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WHAT WE DO:  The Lake Havasu Marine Association

The Lake Havasu City Marine Association is dedicated to our greatest asset: Lake Havasu and the marine environment surrounding it. We are the community leader in lake issues and serving boaters including periodic clean up efforts. We are a leader in assisting other agencies on the governing of the lake, in disseminating information relating to the Quagga Mussel and any water safety issues. Our “Sticker A Mussel” Program has received five Federal Grants and the Program has provided one on one education to over 33,000 boaters over a five-year period.

We have an agreement with the Chemehuevi Indian Tribe to partner up on cleaning the California beaches. They simply don’t have the resources to pick up and haul away the mountains of trash that accumulate during the busy season. The Marine Association has the boats and the manpower to do that. We now have a program in place and we clean the Lake regularly. In addition, we did take over the leadership of “Keep Havasu Beautiful” as it relates to the Lake from long time founder Dean Barlow.! We have installed 24 bag posts for the Tribe and we have installed additional posts at Crazy Horse, Islander, and the Nautical on the Island. And we have installed a post at Site 6 for the City, as well as two posts at the London Bridge Resort. Trash posts are also at Black Meadow, Havasu Springs, Lake Havasu Staev Park (Windsor ) at Cat Tail and inside Campbell Cove One Stop and West Marine. There are now a total of 72 trash bag posts on or around the lake. Over 150,000 bags were dispensed annualy from June 2010 through June 2017 and currently, we have dispensed over 1.22 million trash bags..

We have Coast Guard permits and have installed over 42 safety buys on the California side of the  Lake. Previously, there were none on the California side or across the mouth of the river. These buoys will mark under water obstacles that can damage your props and out drives.

THINGS BOATERS NEED TO KNOW ABOUT CALIFORNIA’S NEW BOATER CARD LAW – Starting January 1, 2018

Maybe this explanation regarding California’s new Boater Card as it pertains to Arizona boaters will be helpful.  This information comes directly from Arizona’s top Boating Law Administrator, Maj. Tim Baumgarten.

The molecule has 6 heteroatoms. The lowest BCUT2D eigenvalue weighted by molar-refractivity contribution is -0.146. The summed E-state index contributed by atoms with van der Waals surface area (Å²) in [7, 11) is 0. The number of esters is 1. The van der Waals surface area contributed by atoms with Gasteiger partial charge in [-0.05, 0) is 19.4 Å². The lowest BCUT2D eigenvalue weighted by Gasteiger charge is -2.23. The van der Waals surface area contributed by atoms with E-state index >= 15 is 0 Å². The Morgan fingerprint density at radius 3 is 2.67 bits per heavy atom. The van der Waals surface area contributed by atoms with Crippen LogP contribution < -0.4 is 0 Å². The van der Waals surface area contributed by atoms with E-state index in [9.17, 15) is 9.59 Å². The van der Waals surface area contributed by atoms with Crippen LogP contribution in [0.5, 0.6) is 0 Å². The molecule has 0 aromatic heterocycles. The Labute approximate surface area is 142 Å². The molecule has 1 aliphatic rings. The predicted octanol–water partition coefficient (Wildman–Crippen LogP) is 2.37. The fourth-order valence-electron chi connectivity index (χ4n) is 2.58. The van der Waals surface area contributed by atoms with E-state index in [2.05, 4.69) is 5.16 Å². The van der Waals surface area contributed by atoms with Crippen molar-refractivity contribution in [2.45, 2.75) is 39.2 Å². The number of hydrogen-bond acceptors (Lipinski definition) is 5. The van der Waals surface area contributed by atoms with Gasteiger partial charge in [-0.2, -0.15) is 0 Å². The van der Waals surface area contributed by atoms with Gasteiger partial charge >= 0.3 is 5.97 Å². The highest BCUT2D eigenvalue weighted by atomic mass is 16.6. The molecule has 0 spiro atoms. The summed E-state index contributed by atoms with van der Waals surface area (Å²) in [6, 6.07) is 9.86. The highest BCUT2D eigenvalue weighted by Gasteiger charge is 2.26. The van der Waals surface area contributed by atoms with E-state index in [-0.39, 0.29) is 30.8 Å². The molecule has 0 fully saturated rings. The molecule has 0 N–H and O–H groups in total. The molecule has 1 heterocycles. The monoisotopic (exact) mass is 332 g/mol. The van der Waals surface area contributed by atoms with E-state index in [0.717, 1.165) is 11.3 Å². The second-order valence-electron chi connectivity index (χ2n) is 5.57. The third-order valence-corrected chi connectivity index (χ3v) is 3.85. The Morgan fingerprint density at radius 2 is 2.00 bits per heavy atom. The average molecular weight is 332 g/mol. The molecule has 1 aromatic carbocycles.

Let’s start with the issue of joint jurisdictional waters:  law enforcement officers from either state (AZ or CA) have the authority to enforce laws shoreline to shoreline only when the committed act is a violation in both adjoining states.  When laws differ between the states (CA boater education) then the law of the enforcing state can only be enforced to generally, the center of the river or Lake Havasu.  This is also true of the age of operation—16 in CA and 12 in AZ.  The bottom line is that one state’s laws cannot be enforced in another state’s jurisdictional waters when it is not a violation in that adjoining state.  So, California officers cannot enforce California law on the Arizona half of the river, regardless of registration or residency—that being said, the middle of the lake will have a lot of latitude.  Now let’s look at the elements of the CA boater education card:

  • It only applies to residents of California regardless of where your watercraft is registered.
  • According to the San Bernardino County Sheriffs, if your boat has Arizona registration numbers, but you have a California driver’s license, then you must have a California Boater Card regardless of where you are boating on the Colorado River.
  • There is a 60 day reciprocity period for nonresidents to operate in CA waters without a card, so if a nonresident watercraft was moored in California waters, (like Havasu Springs Marina) the 60 day period would not begin until it was used or operated.